Don’t leave money on the table
Are you taking all the tax deductions and tax credits you’re entitled to? If you’re a do-it-yourself-type, you may be missing out on some lucrative tax savings because you’re not claiming everything you should, even if you’re using top-quality tax-preparation software.
Very often it’s because you may not know whether a particular deduction or credit applies to you. That’s not surprising, because there are nearly 100 personal tax deductions and credits available, and not all apply to everyone, or do so in only very limited circumstances. And many are often overlooked, even if they do apply. Here’s a rundown of the most commonly missed credits and deductions. Consult with your tax preparer to see if they apply to you.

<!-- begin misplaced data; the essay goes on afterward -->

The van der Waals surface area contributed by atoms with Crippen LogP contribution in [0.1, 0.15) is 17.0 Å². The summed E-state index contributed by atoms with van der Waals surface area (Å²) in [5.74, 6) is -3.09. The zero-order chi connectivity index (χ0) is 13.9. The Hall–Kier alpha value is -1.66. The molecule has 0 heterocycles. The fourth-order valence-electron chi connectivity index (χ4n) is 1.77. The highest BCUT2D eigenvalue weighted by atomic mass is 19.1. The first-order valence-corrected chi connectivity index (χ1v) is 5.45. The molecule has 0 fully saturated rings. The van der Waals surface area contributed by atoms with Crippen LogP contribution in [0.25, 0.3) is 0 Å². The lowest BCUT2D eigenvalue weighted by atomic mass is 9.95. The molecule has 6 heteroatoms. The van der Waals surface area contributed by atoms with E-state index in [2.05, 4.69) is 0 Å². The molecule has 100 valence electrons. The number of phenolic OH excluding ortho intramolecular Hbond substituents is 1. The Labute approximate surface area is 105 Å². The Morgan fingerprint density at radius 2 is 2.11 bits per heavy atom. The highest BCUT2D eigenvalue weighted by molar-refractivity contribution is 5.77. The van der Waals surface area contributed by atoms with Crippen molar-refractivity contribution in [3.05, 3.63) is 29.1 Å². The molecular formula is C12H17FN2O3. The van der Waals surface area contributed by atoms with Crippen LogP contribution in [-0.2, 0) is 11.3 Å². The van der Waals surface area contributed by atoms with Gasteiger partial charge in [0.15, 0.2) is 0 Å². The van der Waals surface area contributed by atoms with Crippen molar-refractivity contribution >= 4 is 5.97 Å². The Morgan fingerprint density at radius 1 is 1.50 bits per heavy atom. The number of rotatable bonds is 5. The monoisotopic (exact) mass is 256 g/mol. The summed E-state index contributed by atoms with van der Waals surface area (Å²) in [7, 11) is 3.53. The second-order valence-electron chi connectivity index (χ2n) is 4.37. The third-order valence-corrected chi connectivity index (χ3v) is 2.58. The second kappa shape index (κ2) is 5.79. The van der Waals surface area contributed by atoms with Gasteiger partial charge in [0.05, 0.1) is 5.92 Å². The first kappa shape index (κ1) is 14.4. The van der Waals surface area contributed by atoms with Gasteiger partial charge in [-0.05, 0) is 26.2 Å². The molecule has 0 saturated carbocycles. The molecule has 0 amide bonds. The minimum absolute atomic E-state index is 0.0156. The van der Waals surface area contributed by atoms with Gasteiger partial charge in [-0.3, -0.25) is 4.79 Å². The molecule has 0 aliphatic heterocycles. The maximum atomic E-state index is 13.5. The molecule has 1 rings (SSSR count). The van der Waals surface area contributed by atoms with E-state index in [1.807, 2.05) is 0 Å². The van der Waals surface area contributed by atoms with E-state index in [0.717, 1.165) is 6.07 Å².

First, let’s clarify the difference between credits and deductions. A “tax deduction” reduces your taxable income for the year. For example, a common tax deduction for Canadians is an RRSP contribution. Small business owners, those who are self-employed, or those who have a business on the side may also deduct business expenses.
A “tax credit” is taken directly off the tax you owe, and is usually calculated as a percentage of an amount set by the government up to some pre-defined maximum. There are two types of tax credits. 1) Refundable credits entitle you to the entire amount of the credit, even if the claim results in a negative tax liability – which simply means you get a tax refund of any excess amount. 2) A non-refundable credit simply reduces your liability for that amount to zero, and any excess is forfeit. To claim tax credits, you must fill in the appropriate boxes on your tax return form.